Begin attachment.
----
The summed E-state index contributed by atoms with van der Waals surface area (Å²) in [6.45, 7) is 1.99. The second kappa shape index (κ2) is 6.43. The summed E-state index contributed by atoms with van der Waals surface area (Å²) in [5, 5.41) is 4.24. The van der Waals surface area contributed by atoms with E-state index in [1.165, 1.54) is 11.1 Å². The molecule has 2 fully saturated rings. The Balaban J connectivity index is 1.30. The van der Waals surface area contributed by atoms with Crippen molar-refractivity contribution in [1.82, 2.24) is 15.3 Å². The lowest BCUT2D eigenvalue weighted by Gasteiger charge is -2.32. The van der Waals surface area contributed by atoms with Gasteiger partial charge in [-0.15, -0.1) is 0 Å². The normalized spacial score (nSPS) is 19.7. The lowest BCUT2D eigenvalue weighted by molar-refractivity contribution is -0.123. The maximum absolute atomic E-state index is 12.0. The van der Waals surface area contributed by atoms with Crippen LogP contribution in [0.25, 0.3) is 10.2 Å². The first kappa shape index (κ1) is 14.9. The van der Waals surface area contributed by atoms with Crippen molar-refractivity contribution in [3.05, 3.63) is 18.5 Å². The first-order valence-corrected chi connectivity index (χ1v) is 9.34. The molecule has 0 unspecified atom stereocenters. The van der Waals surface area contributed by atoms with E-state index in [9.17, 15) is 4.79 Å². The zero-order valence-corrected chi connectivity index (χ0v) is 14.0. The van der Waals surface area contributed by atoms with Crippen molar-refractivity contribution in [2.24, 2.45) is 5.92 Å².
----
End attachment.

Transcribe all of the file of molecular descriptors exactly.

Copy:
The summed E-state index contributed by atoms with van der Waals surface area (Å²) in [6.45, 7) is 1.99. The second kappa shape index (κ2) is 6.43. The summed E-state index contributed by atoms with van der Waals surface area (Å²) in [5, 5.41) is 4.24. The van der Waals surface area contributed by atoms with E-state index in [1.165, 1.54) is 11.1 Å². The molecule has 2 fully saturated rings. The Balaban J connectivity index is 1.30. The van der Waals surface area contributed by atoms with Crippen molar-refractivity contribution in [1.82, 2.24) is 15.3 Å². The lowest BCUT2D eigenvalue weighted by Gasteiger charge is -2.32. The van der Waals surface area contributed by atoms with Gasteiger partial charge in [-0.15, -0.1) is 0 Å². The normalized spacial score (nSPS) is 19.7. The lowest BCUT2D eigenvalue weighted by molar-refractivity contribution is -0.123. The maximum absolute atomic E-state index is 12.0. The van der Waals surface area contributed by atoms with Crippen LogP contribution in [0.25, 0.3) is 10.2 Å². The first kappa shape index (κ1) is 14.9. The van der Waals surface area contributed by atoms with Crippen molar-refractivity contribution in [3.05, 3.63) is 18.5 Å². The first-order valence-corrected chi connectivity index (χ1v) is 9.34. The molecule has 0 unspecified atom stereocenters. The van der Waals surface area contributed by atoms with E-state index in [9.17, 15) is 4.79 Å². The zero-order valence-corrected chi connectivity index (χ0v) is 14.0. The van der Waals surface area contributed by atoms with Crippen molar-refractivity contribution in [2.24, 2.45) is 5.92 Å².